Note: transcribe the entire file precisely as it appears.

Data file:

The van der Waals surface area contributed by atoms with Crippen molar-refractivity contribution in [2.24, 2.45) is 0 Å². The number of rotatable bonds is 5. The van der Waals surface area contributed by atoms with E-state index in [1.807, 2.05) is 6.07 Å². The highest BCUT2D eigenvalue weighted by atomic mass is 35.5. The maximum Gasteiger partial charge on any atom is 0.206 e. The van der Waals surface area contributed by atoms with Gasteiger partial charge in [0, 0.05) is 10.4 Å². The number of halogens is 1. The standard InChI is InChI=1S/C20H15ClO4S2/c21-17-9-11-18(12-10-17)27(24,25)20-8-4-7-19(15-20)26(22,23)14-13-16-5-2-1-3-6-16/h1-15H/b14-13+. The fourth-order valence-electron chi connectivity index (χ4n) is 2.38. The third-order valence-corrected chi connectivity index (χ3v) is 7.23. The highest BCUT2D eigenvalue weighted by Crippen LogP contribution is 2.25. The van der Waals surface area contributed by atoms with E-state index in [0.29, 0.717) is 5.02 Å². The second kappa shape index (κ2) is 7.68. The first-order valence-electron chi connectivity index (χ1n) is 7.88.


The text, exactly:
The van der Waals surface area contributed by atoms with Crippen molar-refractivity contribution in [2.24, 2.45) is 0 Å². The number of rotatable bonds is 5. The van der Waals surface area contributed by atoms with E-state index in [1.807, 2.05) is 6.07 Å². The highest BCUT2D eigenvalue weighted by atomic mass is 35.5. The maximum Gasteiger partial charge on any atom is 0.206 e. The van der Waals surface area contributed by atoms with Gasteiger partial charge in [0, 0.05) is 10.4 Å². The number of halogens is 1. The standard InChI is InChI=1S/C20H15ClO4S2/c21-17-9-11-18(12-10-17)27(24,25)20-8-4-7-19(15-20)26(22,23)14-13-16-5-2-1-3-6-16/h1-15H/b14-13+. The fourth-order valence-electron chi connectivity index (χ4n) is 2.38. The third-order valence-corrected chi connectivity index (χ3v) is 7.23. The highest BCUT2D eigenvalue weighted by Crippen LogP contribution is 2.25. The van der Waals surface area contributed by atoms with E-state index in [0.29, 0.717) is 5.02 Å². The second kappa shape index (κ2) is 7.68. The first-order valence-electron chi connectivity index (χ1n) is 7.88.